KAMPALA, Oct 14 (Reuters) – Uganda’s central bank said on Wednesday foreign-based banks do not need its license to lend funds originating abroad, reassuring an industry jolted by a court ruling last week that declared some syndicated loans involving foreign banks illegal.
The loans affected by the Commercial Court ruling represent at least $1.5 billion worth of debt, according to an industry body.
The Bank of Uganda said it did not regulate lending that involved “using funds obtained from foreign banks that do not take deposits from the public in Uganda.”
“Foreign banks lending deposits held in jurisdictions other than Uganda are regulated and supervised by their home authorities,” it said in a statement. “It is not mandatory for a foreign bank to establish a representative office in Uganda in order to conduct lending.”
The central bank’s position does not override the court’s ruling but it
Royal Credit Union Announces New Vice President Business Lending Manager
EAU CLAIRE, WI (October 12, 2020) — Royal Credit Union (Royal) has named Michael (Mickey) Noone as Vice President-Business Lending Manager. He is responsible for establishing, leading and executing the strategic initiative for Business Lending at Royal. Noone will develop and execute a comprehensive plan for business lending which includes oversight of originations and portfolio management. Noone will also lead business loan production while working collaboratively with executives and other leaders to meet lending objectives, manage risk and support operations. Noone is assuming the role following the retirement of long time Royal team member and former VP-Business Lending Manager, David Thoe.
Noone is an accomplished leader and commercial lender with over 20 years of business banking experience. He has a track record of strong business development, continuous improvements and strategic planning. He is also a former business owner, non-profit founder
Grand Rapids Opportunities for Women received a $400,000 grant to fund its small business development lending in economically disadvantaged communities.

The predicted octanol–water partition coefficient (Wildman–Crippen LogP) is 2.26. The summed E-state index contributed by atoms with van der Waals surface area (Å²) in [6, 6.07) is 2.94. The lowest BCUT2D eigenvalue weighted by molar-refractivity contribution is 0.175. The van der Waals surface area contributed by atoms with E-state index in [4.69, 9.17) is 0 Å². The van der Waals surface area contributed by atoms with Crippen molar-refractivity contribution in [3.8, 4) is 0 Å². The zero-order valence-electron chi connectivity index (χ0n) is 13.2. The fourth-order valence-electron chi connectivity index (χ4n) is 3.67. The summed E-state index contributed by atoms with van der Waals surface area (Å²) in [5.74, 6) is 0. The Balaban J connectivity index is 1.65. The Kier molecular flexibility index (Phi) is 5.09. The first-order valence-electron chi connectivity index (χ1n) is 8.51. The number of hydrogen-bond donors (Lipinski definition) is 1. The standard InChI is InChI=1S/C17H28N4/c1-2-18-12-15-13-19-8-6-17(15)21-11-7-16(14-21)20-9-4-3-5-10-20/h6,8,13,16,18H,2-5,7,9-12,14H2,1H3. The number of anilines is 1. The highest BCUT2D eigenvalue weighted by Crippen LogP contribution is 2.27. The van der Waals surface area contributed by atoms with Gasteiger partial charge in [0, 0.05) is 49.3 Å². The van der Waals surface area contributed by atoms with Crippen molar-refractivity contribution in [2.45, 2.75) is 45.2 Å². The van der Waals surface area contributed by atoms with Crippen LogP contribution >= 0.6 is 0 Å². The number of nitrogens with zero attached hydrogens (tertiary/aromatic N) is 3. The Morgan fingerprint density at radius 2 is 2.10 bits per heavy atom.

The nonprofit said last week that it received the sum as a Community Development Financial Institution (CDFI) financial award. The nonprofit in 2016 earned its CDFI designation from the U.S. Department of Treasury’s CDFI Fund. This is Grand Rapids Opportunities for Women’s (GROW) second CDFI financial award since then.
Bonnie Nawara, CEO of GROW, said the funds will help the organization broaden its lending base to vulnerable areas. Currently, it provides microloan lending and technical assistance to small businesses in Kent, Ottawa, Muskegon, Newaygo, Allegan, Barry, Ionia, Montcalm and Kalamazoo counties.
“This money helps us to stabilize our lending portfolio and drive our focus to deploy funds into communities of color,” Nawara said.
CDFIs are certified by the U.S. Department of Treasury to inject new sources
JP Morgan Chase plans to expand home lending for Black and Latino families while PepsiCo will give more money for job training, officials announced.
Representatives from JP Morgan Chase and PepsiCo made the pledges during a news conference with Mayor Lori Lightfoot and the Chicago Community Trust, a leading philanthropic organization.
JPMorgan Chase promised to increase homeownership among 3,000 Black and Latino families “in the Chicago region through an additional $600 million in home lending to these families over the next five years,” officials said.
The bank also will expand low down payment programs and grants for home buying, including closing cost assistance.
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Officials also said PepsiCo will be giving $500,000 for job training and development, though it wasn’t clear when or where. The soft drink giant also is giving $1 million